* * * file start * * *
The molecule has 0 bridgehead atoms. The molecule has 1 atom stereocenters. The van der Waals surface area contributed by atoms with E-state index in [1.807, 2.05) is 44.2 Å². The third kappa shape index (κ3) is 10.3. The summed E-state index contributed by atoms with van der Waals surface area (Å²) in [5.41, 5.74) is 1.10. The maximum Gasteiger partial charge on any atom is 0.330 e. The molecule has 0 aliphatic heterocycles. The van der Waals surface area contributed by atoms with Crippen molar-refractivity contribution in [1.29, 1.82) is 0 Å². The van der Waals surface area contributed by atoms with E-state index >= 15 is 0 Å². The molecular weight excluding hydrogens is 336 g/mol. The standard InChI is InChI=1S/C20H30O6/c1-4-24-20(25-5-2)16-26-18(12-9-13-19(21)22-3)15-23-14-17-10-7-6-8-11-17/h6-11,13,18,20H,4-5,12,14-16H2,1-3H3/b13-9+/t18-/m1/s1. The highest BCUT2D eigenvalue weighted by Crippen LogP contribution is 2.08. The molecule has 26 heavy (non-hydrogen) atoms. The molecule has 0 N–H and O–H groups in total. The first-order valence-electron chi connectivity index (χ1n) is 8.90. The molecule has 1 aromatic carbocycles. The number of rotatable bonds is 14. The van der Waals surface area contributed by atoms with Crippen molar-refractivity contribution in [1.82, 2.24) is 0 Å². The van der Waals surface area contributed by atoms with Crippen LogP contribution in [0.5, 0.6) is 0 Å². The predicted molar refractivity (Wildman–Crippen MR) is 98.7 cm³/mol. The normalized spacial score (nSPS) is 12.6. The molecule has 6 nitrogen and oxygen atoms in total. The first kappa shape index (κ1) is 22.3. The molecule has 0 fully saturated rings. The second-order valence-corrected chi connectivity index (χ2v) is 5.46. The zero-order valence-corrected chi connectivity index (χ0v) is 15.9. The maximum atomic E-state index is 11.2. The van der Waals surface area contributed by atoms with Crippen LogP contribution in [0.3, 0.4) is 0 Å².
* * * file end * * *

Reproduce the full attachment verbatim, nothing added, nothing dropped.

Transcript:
The molecule has 0 bridgehead atoms. The molecule has 1 atom stereocenters. The van der Waals surface area contributed by atoms with E-state index in [1.807, 2.05) is 44.2 Å². The third kappa shape index (κ3) is 10.3. The summed E-state index contributed by atoms with van der Waals surface area (Å²) in [5.41, 5.74) is 1.10. The maximum Gasteiger partial charge on any atom is 0.330 e. The molecule has 0 aliphatic heterocycles. The van der Waals surface area contributed by atoms with Crippen molar-refractivity contribution in [1.29, 1.82) is 0 Å². The van der Waals surface area contributed by atoms with E-state index >= 15 is 0 Å². The molecular weight excluding hydrogens is 336 g/mol. The standard InChI is InChI=1S/C20H30O6/c1-4-24-20(25-5-2)16-26-18(12-9-13-19(21)22-3)15-23-14-17-10-7-6-8-11-17/h6-11,13,18,20H,4-5,12,14-16H2,1-3H3/b13-9+/t18-/m1/s1. The highest BCUT2D eigenvalue weighted by Crippen LogP contribution is 2.08. The molecule has 26 heavy (non-hydrogen) atoms. The molecule has 0 N–H and O–H groups in total. The first-order valence-electron chi connectivity index (χ1n) is 8.90. The molecule has 1 aromatic carbocycles. The number of rotatable bonds is 14. The van der Waals surface area contributed by atoms with Crippen molar-refractivity contribution in [1.82, 2.24) is 0 Å². The van der Waals surface area contributed by atoms with Crippen LogP contribution in [0.5, 0.6) is 0 Å². The predicted molar refractivity (Wildman–Crippen MR) is 98.7 cm³/mol. The normalized spacial score (nSPS) is 12.6. The molecule has 6 nitrogen and oxygen atoms in total. The first kappa shape index (κ1) is 22.3. The molecule has 0 fully saturated rings. The second-order valence-corrected chi connectivity index (χ2v) is 5.46. The zero-order valence-corrected chi connectivity index (χ0v) is 15.9. The maximum atomic E-state index is 11.2. The van der Waals surface area contributed by atoms with Crippen LogP contribution in [0.3, 0.4) is 0 Å².